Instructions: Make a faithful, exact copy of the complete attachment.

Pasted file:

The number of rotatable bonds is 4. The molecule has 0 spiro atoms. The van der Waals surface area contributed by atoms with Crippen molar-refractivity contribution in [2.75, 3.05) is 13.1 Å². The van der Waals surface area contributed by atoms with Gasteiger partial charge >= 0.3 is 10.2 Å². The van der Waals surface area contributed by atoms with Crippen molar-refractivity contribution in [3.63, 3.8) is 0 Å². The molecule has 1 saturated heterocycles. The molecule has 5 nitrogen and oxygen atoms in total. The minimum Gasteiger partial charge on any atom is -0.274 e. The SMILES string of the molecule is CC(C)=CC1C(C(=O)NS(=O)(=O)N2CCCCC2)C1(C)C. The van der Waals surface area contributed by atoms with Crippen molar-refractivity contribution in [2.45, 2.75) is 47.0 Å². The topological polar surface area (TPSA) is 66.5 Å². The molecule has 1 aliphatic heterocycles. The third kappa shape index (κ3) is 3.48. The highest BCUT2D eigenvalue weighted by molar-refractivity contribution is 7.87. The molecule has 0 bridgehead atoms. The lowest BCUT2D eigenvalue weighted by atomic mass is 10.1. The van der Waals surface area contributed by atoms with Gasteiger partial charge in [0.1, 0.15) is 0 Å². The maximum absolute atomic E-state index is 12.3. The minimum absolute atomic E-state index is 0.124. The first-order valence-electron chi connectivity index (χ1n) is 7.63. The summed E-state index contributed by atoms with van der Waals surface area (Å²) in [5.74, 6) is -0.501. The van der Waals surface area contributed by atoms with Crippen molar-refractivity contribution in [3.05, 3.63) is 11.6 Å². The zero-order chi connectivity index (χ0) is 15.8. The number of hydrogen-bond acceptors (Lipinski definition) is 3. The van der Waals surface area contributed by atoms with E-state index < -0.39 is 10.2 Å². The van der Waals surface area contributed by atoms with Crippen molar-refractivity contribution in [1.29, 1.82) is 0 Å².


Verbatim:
The number of rotatable bonds is 4. The molecule has 0 spiro atoms. The van der Waals surface area contributed by atoms with Crippen molar-refractivity contribution in [2.75, 3.05) is 13.1 Å². The van der Waals surface area contributed by atoms with Gasteiger partial charge >= 0.3 is 10.2 Å². The van der Waals surface area contributed by atoms with Crippen molar-refractivity contribution in [3.63, 3.8) is 0 Å². The molecule has 1 saturated heterocycles. The molecule has 5 nitrogen and oxygen atoms in total. The minimum Gasteiger partial charge on any atom is -0.274 e. The SMILES string of the molecule is CC(C)=CC1C(C(=O)NS(=O)(=O)N2CCCCC2)C1(C)C. The van der Waals surface area contributed by atoms with Crippen molar-refractivity contribution in [2.45, 2.75) is 47.0 Å². The topological polar surface area (TPSA) is 66.5 Å². The molecule has 1 aliphatic heterocycles. The third kappa shape index (κ3) is 3.48. The highest BCUT2D eigenvalue weighted by molar-refractivity contribution is 7.87. The molecule has 0 bridgehead atoms. The lowest BCUT2D eigenvalue weighted by atomic mass is 10.1. The van der Waals surface area contributed by atoms with Gasteiger partial charge in [0.1, 0.15) is 0 Å². The maximum absolute atomic E-state index is 12.3. The minimum absolute atomic E-state index is 0.124. The first-order valence-electron chi connectivity index (χ1n) is 7.63. The summed E-state index contributed by atoms with van der Waals surface area (Å²) in [5.74, 6) is -0.501. The van der Waals surface area contributed by atoms with Crippen molar-refractivity contribution in [3.05, 3.63) is 11.6 Å². The zero-order chi connectivity index (χ0) is 15.8. The number of hydrogen-bond acceptors (Lipinski definition) is 3. The van der Waals surface area contributed by atoms with E-state index < -0.39 is 10.2 Å². The van der Waals surface area contributed by atoms with Crippen molar-refractivity contribution in [1.29, 1.82) is 0 Å².